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Postmortem: Little Boy Games' Go! Go! Break Steady
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Postmortem: Little Boy Games' Go! Go! Break Steady


September 18, 2008 Article Start Previous Page 4 of 4
 

2. The hamster development.

It was absolutely necessary for a genre-merging, original title like GGBS to have a lot of gameplay and visual iteration to become compelling. However, as engineers and neophyte game designers it played havoc on our nerves. For one thing, it gave us a deep respect for the game producers out there.

As an engineer I always found it irksome when features I worked on so hard were cut or heavily modified. The burning question would be, "Why wasn't the feature fleshed out completely before it was built?" Having put on the production hat, it became clear why something intangible like fun can never be figured out on paper.

Nonetheless, it was a psychological struggle to continue to discard or re-work game features. It was especially expensive and gut-wrenching when we had to make changes very late in the development cycle.

All in all, developing a new IP with a unique game mechanic is not for the faint of heart.




Figure 4: What Looked Cool Kept Changing

3. Call in the refactorer.

The barrage of reworking of gameplay and the visual look of the game also made managing our codebase quite an ordeal. While the build-as-you-go technique meant the code and coders had to be flexible, at some point it became overwhelming.

Although we built a rendering test-bed to try out various visual elements, like new shaders or particle systems, we still ended up refactoring our main codebase over and over again. Unfortunately, a lot of the core architecture from various prototypes still lingered in the final codebase despite our refactoring efforts.

For instance, the initial move tree code was still intact, but the tree was now a linear list. Similarly, the puzzle evolved from its hastily written initial prototype. In retrospect, we could have reduced bugs, especially the very expensive online de-synchronization bugs, if we had refactored the puzzle code once we had finalized its behavior.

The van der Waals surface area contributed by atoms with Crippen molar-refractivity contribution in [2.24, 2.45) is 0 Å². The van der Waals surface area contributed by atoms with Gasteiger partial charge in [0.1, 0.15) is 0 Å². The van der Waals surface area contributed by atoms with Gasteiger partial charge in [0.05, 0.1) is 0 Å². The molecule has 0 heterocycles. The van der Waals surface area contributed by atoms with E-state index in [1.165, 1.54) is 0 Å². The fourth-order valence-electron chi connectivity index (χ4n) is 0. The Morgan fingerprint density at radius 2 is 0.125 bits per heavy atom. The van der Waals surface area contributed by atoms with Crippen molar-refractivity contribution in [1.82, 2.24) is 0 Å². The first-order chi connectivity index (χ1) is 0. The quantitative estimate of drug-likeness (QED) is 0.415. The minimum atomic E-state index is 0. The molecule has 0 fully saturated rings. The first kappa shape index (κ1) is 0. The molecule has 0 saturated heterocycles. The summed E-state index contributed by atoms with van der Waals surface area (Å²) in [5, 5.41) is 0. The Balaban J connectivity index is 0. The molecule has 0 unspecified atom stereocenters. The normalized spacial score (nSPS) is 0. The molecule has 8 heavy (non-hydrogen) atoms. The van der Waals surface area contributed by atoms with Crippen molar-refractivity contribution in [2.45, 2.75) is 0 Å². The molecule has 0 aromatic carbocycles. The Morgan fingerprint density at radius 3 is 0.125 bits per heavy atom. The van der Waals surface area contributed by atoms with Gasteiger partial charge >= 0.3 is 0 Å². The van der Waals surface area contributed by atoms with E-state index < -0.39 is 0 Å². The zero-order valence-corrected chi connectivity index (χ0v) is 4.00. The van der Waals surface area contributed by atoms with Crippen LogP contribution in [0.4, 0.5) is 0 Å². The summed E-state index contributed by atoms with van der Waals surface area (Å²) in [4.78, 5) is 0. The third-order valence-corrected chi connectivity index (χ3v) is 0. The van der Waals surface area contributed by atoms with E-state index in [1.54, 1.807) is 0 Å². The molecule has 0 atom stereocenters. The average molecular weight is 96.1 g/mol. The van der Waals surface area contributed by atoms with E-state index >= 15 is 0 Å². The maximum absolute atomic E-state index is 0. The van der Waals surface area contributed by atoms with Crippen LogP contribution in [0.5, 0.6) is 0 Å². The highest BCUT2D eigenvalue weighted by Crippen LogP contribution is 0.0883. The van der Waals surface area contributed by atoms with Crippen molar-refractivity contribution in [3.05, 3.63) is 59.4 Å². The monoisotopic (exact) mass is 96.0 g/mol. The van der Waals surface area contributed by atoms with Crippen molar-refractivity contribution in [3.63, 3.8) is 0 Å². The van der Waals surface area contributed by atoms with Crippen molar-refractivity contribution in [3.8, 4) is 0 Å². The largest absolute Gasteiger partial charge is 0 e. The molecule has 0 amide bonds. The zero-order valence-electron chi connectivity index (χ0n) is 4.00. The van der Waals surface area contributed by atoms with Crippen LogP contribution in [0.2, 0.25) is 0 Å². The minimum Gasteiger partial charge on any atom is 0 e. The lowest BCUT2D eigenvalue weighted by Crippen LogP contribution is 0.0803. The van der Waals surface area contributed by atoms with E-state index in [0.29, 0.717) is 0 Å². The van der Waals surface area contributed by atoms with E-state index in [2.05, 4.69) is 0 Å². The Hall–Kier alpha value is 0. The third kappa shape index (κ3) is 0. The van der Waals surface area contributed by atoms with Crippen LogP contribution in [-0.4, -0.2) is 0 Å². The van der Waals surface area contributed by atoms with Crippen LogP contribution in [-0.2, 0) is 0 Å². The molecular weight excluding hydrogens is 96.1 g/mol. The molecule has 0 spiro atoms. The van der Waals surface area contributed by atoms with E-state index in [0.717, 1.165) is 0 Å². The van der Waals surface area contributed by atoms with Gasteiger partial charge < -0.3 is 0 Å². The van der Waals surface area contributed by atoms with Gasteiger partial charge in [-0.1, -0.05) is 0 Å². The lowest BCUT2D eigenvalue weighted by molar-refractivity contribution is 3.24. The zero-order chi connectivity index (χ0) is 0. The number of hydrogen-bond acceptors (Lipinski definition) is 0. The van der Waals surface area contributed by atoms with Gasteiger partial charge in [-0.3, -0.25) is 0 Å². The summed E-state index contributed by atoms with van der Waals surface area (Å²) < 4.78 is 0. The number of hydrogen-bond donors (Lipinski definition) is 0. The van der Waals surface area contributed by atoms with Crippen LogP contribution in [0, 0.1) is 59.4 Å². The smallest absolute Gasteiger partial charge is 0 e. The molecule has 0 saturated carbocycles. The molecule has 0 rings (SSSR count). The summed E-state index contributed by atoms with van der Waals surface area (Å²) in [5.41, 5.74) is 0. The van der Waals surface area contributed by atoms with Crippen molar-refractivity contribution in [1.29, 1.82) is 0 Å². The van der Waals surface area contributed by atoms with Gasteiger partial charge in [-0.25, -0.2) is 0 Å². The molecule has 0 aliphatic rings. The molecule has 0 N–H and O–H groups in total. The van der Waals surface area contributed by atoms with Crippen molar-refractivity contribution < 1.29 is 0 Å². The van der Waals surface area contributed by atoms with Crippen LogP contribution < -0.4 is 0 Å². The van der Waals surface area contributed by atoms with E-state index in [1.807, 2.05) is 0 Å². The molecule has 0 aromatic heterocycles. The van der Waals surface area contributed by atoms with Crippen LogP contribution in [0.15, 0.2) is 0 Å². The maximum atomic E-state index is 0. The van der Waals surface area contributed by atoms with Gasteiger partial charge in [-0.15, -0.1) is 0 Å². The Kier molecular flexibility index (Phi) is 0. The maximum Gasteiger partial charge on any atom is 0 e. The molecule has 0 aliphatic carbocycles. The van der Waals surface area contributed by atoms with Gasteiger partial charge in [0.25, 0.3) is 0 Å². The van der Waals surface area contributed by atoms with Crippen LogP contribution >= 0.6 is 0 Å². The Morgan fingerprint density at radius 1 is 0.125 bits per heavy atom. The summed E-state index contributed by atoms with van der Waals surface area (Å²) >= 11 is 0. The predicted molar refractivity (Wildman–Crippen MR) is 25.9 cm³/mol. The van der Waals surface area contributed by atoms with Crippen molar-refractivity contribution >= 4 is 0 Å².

4. XBLA integration is no joke.

Despite having worked on a number of major titles and having experience with online-related certification issues, we underestimated their impact on our game.

We thought that having such a small front-end, and relying on Microsoft libraries for online features, we wouldn't need to build major architecture to handle things as invites, network disconnects, memory card ejections, score reporting to leaderboards and profile changes. This turned out to be a significant mistake, as the majority of our bugs were related to the aforementioned issues.

XBLA integration is a feature unto itself and requires a lot of dedicated development. Having slogged through all those issues for GGBS, it is absolutely clear that one has to carefully architect user interfaces and respond to the Xbox HUD properly in all areas of the game.

The critically painful issues happened during pre/post-game lobbies and when the game is loading up. There are too many edge cases to enumerate here, but to summarize we learned the hard way to give the XBLA integration features their due.

5. Marketing XBLA games as an indie.

What is hype? We completely underestimated the marketing effort required for a successful XBLA title. One of the most attractive reasons for us to develop for XBLA was that we wouldn't need a publisher or major marketing, as the game would always be available online and would be able to garner enough sales for us to make up our investment.

This might have been true when we first started developing for XBLA, as there were then fewer than 10 titles available. We, on the other hand, were the 150th title on XBLA, and we were released alongside a very popular remake of a classic arcade game. Going into our release, we had next to no hype and much to our chagrin very little post-release hype.

Researching this more, we realized that this seems to be the bane of all indie developers. Although we found someone to help us with the PR work close to the release date, in retrospect it would have been prudent to show more of the game earlier so consumers would at least recognize the name when they see it on XBLA.

Conclusion

In the making of GGBS, we encountered a ton of trials and tribulations. Developing a product from scratch and releasing it successfully to the mass market brings an amazing sense of accomplishment with it.

XBLA titles now have production qualities that rival previous-gen titles, and it swells our hearts with pride that with such limited resources, we were able to create a game that is fun and provides a one-of-a-kind gaming experience. Hopefully, it will find its way into the hearts of consumers too and we will have a truly happy ending.


Article Start Previous Page 4 of 4

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